By Jeffry Bartash/MarketWatch
WASHINGTON – Sales of new single-family homes rose 7.6 percent in May to reach the highest level in more than two years, the U.S. Commerce Department reported Monday.
Purchases of newly built homes climbed to an annual rate of 369,000 last month from 343,000.
Economists surveyed by MarketWatch had expected new-home sales to rise to an annual rate of 348,000 in May, seasonally adjusted.
Low interest rates, warmer weather and attractive prices all helped. The median sales price fell 0.6 percent last month to $234,500.
Sales were 19.8 percent higher compared to May of last year. Still, the sale of new homes remains far below its pre-recession peak and reflects an industry trying to dig out from its worst slump in modern times.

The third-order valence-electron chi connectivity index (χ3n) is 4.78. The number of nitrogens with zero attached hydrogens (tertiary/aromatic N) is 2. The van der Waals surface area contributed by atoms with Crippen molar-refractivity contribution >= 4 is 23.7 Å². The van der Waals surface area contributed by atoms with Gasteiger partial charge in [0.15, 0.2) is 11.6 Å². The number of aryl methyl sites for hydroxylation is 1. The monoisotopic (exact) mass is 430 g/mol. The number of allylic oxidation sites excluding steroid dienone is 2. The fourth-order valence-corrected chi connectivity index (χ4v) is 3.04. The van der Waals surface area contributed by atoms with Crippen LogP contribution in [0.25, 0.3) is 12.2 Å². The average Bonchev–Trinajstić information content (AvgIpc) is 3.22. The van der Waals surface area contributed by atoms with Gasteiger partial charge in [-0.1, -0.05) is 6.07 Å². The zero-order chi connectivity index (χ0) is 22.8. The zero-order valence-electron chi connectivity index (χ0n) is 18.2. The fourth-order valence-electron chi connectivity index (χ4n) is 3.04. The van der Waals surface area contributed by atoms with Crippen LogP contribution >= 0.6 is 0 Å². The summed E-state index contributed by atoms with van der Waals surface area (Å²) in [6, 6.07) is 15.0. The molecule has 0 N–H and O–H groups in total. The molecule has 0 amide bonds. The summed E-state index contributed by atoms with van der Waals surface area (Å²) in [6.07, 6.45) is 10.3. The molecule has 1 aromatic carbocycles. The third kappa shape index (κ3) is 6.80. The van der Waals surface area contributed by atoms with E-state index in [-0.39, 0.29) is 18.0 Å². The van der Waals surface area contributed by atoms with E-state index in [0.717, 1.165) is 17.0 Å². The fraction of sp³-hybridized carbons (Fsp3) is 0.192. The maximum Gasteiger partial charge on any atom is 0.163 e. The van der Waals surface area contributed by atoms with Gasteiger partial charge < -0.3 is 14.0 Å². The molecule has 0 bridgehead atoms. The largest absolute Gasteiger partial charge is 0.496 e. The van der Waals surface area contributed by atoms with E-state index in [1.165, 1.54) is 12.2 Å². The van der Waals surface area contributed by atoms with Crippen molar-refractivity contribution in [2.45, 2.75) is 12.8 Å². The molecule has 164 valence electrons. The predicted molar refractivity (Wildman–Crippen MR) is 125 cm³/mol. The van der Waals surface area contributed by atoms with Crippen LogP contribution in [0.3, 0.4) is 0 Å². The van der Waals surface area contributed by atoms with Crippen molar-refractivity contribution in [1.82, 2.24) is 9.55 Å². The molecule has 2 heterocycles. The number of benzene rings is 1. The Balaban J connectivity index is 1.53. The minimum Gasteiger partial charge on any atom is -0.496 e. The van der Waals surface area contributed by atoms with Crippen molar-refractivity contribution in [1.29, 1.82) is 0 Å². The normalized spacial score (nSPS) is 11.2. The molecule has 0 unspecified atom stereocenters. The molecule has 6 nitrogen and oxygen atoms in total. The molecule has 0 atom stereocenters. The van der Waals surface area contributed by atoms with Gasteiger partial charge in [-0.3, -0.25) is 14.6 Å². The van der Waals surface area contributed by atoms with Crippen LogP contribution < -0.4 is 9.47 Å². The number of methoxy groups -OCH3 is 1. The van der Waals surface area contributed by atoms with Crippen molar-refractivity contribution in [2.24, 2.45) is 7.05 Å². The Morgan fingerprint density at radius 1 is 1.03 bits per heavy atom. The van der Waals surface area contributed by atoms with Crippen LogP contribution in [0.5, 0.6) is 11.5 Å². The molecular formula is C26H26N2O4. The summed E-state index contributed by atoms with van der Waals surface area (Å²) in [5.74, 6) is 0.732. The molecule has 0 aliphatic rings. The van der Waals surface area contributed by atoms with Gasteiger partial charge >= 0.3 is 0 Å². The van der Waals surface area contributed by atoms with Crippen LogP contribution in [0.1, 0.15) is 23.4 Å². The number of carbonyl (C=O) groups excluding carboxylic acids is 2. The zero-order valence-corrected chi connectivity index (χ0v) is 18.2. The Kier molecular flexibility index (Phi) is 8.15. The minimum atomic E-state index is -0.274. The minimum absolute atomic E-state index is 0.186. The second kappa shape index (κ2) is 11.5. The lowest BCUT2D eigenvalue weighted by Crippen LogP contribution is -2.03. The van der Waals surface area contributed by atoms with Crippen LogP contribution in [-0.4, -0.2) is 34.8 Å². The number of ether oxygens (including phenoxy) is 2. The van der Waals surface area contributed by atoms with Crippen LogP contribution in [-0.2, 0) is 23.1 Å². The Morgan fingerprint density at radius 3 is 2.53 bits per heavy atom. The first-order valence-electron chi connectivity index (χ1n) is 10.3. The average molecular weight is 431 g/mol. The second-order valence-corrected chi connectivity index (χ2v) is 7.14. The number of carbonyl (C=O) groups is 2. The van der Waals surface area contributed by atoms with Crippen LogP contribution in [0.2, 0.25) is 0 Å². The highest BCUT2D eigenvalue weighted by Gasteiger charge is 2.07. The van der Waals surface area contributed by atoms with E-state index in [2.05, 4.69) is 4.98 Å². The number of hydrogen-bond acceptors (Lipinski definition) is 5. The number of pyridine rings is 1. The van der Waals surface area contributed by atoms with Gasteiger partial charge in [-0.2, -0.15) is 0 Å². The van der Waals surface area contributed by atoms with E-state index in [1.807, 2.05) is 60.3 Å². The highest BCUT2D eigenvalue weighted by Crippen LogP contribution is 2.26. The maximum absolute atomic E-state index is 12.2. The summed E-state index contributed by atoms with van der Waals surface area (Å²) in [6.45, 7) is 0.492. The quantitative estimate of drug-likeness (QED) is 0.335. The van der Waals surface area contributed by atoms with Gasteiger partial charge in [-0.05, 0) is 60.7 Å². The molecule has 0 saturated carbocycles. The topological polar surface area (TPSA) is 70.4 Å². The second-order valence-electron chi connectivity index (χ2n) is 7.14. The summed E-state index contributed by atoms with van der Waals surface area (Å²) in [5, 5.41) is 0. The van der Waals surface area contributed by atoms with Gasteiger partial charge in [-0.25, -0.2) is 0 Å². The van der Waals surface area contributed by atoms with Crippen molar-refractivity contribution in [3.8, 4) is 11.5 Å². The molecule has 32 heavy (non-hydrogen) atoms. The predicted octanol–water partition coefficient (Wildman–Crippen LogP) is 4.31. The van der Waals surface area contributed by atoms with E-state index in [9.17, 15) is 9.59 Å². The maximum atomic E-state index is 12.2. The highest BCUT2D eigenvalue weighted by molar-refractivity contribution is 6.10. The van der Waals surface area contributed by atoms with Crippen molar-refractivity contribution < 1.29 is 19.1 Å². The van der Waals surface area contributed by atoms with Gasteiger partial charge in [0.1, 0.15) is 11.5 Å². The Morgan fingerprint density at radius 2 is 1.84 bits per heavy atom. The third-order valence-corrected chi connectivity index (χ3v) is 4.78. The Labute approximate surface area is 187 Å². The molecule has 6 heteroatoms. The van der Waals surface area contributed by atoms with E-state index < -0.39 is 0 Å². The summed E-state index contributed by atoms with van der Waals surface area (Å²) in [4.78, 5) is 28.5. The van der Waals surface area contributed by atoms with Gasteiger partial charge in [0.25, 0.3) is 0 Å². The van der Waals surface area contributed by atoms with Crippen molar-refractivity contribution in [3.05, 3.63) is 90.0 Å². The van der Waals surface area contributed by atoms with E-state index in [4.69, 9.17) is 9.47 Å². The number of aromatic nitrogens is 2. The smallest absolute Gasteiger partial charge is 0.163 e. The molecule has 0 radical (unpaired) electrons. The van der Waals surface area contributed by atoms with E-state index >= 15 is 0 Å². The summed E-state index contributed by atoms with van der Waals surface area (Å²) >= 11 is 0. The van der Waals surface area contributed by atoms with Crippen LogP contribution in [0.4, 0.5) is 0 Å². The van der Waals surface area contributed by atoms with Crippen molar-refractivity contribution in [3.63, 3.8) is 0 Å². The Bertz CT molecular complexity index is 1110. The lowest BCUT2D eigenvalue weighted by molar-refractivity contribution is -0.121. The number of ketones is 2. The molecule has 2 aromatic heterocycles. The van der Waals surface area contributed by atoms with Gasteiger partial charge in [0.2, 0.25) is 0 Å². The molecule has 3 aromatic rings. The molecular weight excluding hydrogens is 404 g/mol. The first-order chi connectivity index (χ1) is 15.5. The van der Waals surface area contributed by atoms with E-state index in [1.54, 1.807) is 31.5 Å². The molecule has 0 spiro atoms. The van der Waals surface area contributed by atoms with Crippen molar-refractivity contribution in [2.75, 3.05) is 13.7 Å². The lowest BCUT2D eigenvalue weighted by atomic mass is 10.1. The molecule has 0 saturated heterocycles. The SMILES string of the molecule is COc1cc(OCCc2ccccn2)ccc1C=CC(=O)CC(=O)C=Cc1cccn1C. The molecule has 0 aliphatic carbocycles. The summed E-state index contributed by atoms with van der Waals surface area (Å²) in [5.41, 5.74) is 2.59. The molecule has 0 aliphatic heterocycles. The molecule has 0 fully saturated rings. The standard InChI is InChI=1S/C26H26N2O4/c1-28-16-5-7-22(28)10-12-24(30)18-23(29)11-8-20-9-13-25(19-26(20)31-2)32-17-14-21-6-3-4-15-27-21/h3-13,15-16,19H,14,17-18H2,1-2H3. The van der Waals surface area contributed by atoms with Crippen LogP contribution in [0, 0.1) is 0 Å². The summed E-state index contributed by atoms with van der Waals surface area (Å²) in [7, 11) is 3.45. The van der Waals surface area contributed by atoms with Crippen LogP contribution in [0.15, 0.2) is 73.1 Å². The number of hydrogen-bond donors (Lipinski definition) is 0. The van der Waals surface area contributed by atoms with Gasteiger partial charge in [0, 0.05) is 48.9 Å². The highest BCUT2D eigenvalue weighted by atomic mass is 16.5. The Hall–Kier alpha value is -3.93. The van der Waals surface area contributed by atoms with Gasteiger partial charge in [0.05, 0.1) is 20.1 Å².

The housing industry could also face head winds in the coming months from a slowdown in the U.S. economy. The real estate market is one of the few that has continued to expand as spring gives way to summer.
Sales rose the most in the Northeast, up 36.7 percent. It was the biggest increase in the region in almost three years. In the South, sales jumped 12.7 percent and touched the highest level since April 2010.
Sales sank 10.6 percent in the Midwest and slipped 3.5 percent in the West.